How To: Use a scoop to help transition into ketosis or to boost your body’s ability to burn ketones (and fat) as energy.
When you want to get back into ketosis quickly
Not everyone can follow a very strict, high fat, low carb diet. For those who have done ketosis before, they will know that when you get kicked out of ketosis, it can take awhile to get back in. Not anymore. You can use exogenous ketones to ramp your body back into ketosis effortlessly.
Using exogenous ketone supplements shortly after a meal with carbohydrates will tell your body that you want to be using ketones for energy instead of those carbs. Instead of eating very low carb for days, you can just take a scoop of exogenous ketones and get back into ketosis.
This makes it so you don’t have to go through the awful “keto flu” phase, which is where all the of the nasty side effects are.
How To: Take 1/2 of a serving of exogenous ketones when transitioning to ketosis.
To avoid the “keto flu”
When your body transitions from using energy from carbohydrates to ketones, there can be a lot of nasty and unwanted side effects. These include low energy, bloating, irritability, headaches and fatigue. This is because your body is “in between” burning carbs and burning ketones and hasn’t become efficient at burning ketones and producing them from your fat stores yet.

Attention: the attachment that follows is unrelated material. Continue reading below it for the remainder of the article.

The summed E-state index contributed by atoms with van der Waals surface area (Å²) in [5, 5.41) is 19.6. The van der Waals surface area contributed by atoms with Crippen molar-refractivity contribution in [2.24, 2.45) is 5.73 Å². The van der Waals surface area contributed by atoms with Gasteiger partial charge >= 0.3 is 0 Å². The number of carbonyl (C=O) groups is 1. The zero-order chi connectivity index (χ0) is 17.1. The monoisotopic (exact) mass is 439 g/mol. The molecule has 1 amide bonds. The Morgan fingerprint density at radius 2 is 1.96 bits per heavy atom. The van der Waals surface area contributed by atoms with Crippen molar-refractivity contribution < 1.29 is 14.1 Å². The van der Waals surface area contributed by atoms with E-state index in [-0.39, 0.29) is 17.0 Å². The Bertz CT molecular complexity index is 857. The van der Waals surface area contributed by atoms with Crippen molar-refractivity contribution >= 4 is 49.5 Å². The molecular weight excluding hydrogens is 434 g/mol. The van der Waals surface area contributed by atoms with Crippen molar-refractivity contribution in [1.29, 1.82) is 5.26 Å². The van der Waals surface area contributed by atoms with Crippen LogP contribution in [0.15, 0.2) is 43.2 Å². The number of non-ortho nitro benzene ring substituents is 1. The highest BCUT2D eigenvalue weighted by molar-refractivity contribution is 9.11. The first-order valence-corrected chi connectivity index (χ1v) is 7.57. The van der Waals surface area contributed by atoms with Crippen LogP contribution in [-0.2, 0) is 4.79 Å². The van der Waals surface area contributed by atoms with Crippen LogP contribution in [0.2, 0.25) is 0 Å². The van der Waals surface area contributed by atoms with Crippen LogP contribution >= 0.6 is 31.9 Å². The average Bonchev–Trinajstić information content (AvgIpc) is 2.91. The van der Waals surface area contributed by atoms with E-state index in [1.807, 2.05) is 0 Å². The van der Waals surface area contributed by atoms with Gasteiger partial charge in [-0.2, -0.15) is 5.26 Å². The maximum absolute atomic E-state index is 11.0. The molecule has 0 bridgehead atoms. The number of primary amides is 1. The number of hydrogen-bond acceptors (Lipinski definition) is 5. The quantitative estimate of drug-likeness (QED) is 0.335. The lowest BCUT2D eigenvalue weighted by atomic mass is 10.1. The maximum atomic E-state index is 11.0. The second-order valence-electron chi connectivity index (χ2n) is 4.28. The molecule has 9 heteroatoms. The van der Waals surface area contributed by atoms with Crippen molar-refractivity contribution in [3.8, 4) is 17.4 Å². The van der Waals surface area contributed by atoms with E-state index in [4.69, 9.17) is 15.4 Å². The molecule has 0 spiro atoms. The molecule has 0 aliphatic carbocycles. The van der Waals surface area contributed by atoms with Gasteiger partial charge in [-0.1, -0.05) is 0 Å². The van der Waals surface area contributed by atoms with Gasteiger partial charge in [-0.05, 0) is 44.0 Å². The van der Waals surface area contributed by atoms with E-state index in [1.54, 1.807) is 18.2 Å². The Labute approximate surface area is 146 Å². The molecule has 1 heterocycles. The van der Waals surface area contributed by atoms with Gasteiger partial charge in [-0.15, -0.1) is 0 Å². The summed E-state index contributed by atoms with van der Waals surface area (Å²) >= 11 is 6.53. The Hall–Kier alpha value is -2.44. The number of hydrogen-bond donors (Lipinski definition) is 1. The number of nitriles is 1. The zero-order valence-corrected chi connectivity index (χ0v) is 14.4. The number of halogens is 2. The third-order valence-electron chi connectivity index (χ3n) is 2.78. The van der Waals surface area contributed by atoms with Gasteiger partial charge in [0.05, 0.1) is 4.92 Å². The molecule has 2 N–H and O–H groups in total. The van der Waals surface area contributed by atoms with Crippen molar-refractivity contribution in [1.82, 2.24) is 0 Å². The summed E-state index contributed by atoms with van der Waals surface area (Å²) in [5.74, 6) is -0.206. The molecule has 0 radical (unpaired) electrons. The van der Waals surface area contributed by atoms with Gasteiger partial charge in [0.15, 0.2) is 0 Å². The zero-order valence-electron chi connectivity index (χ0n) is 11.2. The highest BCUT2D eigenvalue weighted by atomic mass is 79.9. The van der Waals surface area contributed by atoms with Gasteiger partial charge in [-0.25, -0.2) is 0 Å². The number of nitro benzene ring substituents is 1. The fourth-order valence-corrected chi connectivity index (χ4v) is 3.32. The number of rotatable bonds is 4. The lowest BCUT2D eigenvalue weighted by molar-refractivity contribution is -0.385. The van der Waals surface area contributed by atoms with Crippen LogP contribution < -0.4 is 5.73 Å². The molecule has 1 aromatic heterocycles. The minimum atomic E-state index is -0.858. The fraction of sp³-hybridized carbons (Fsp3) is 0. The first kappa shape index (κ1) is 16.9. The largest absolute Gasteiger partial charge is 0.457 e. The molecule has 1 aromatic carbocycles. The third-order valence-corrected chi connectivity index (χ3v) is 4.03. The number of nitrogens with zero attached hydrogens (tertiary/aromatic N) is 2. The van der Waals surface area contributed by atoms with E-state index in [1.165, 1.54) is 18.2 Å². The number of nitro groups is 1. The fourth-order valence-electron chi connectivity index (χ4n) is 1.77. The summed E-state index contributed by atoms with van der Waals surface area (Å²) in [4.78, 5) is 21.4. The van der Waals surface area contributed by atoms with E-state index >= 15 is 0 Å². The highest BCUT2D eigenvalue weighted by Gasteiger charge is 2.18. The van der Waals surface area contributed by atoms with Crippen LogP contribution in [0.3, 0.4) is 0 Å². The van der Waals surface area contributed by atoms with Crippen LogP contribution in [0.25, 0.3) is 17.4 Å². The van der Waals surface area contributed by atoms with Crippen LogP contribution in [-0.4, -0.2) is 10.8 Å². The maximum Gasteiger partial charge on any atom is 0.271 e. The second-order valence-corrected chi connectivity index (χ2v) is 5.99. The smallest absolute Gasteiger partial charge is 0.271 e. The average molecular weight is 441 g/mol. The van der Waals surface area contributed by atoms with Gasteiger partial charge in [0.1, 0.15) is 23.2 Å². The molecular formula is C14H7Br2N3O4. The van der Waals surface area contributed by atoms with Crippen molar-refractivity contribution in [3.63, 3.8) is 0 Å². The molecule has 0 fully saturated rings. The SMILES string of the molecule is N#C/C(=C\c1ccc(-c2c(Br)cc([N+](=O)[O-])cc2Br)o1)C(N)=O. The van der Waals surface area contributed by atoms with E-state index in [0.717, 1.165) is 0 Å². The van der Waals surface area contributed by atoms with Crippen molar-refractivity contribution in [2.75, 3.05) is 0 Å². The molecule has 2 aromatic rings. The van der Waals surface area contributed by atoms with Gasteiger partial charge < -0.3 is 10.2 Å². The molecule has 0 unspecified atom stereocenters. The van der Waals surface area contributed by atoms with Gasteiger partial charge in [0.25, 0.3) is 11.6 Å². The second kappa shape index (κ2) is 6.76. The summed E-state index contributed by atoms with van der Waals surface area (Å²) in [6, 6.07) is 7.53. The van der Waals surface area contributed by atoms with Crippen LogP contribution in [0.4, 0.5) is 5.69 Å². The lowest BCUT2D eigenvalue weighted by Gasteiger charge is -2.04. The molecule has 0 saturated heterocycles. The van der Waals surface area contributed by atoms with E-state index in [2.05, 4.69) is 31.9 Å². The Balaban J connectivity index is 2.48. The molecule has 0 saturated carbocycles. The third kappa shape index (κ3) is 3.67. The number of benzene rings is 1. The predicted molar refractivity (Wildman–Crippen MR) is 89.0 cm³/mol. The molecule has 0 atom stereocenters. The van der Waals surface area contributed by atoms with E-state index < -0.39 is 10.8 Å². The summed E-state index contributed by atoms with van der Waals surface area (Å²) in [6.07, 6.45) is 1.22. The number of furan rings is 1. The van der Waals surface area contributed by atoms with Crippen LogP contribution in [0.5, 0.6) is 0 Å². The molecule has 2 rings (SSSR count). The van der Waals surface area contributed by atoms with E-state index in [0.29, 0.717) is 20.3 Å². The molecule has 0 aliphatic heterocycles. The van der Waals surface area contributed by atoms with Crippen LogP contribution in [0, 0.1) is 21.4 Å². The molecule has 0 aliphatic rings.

The good news is that you can use exogenous ketones to bridge the gap. While your body is getting used to using ketones, you can supply it with energy to eliminate all of these nasty side effects where it otherwise would be struggling to find efficient energy.
How To: Split into smaller doses of 1/3 – 1/2 scoop and spread throughout the day for 3-5 days while transitioning to ketosis.
For endurance exercise benefits
When your body has demands of physical performance, there are a few different energy systems it can use. These require different types of fuel.
If you have very explosive demands, such as sprints or quick movements, your energy should be coming from carbohydrates. This will come from stored glycogen. However, your body only has a certain amount of stored glycogen to use for explosive movements.
When you run out of glycogen, your body can either make more, or start making energy from fat. Both of these processes are dependent on using oxygen for energy. However, when you take exogenous ketones, your body can use that energy immediately with a much lower oxygen utilization.